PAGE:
Ending Pay for PBM Performance: Consequences for Prescription Drug Prices, Utilization, and Government Spending | September 2023

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Proposed “delinking” legislation would prohibit Pharmacy Benefit Managers (PBMs) from being
remunerated based on the rebates and discounts they negotiate for drug insurance plans serving
Medicare beneficiaries. This policy would significantly change drug pricing and utilization and
shift billions of dollars annually from patients and taxpayers to drug manufacturers and retail
pharmacy companies. Annual federal spending on Medicare Part D premiums would increase $3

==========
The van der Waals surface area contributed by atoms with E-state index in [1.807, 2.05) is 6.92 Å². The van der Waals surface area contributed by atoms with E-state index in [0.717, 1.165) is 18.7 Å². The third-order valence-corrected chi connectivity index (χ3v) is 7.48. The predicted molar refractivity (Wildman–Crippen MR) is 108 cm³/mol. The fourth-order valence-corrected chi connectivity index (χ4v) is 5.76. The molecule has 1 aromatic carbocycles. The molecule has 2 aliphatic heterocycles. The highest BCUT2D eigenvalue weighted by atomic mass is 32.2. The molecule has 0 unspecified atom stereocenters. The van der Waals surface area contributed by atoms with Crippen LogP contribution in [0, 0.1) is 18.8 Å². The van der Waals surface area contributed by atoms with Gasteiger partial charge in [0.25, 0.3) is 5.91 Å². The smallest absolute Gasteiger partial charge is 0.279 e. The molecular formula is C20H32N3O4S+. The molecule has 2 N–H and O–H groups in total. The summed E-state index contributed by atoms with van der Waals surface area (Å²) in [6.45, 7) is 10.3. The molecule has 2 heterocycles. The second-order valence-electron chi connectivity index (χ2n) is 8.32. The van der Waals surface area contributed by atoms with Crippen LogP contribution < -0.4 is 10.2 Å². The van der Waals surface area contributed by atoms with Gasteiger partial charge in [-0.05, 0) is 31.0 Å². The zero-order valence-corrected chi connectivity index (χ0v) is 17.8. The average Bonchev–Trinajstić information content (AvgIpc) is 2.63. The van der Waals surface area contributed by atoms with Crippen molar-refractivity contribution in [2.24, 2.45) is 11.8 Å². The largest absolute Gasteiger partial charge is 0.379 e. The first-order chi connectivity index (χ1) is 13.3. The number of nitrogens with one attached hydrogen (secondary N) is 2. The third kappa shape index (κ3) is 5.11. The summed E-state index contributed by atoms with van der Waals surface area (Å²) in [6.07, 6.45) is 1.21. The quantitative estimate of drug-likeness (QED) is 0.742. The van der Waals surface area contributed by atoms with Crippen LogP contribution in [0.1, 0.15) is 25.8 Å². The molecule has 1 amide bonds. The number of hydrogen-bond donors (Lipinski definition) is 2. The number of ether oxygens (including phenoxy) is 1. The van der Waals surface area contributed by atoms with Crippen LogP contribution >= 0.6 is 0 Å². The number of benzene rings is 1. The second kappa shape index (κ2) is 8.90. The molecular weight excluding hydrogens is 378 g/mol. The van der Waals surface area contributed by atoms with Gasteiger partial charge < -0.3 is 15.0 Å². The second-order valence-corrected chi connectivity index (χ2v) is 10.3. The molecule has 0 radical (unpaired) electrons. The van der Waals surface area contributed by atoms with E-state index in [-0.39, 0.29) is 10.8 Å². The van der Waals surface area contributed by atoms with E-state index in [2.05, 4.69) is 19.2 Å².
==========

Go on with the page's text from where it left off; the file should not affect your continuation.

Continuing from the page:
billion to $10 billion plus any concomitant increase in Medicare subsidies for out-of-pocket
expenses. All of these consequences stem from the fact that PBMs are hired to obtain rebates and
discounts but would no longer be compensated based on their results. The quantitative estimates
utilize a large body of economic research showing how much “pay for performance” matters for
economic outcomes. The price-theoretic models also account for various market frictions and
imperfections including market power, coordination costs, tax distortions, and incomplete
innovation incentives.

To read the full paper, click here.


Posted on

September 1, 2023

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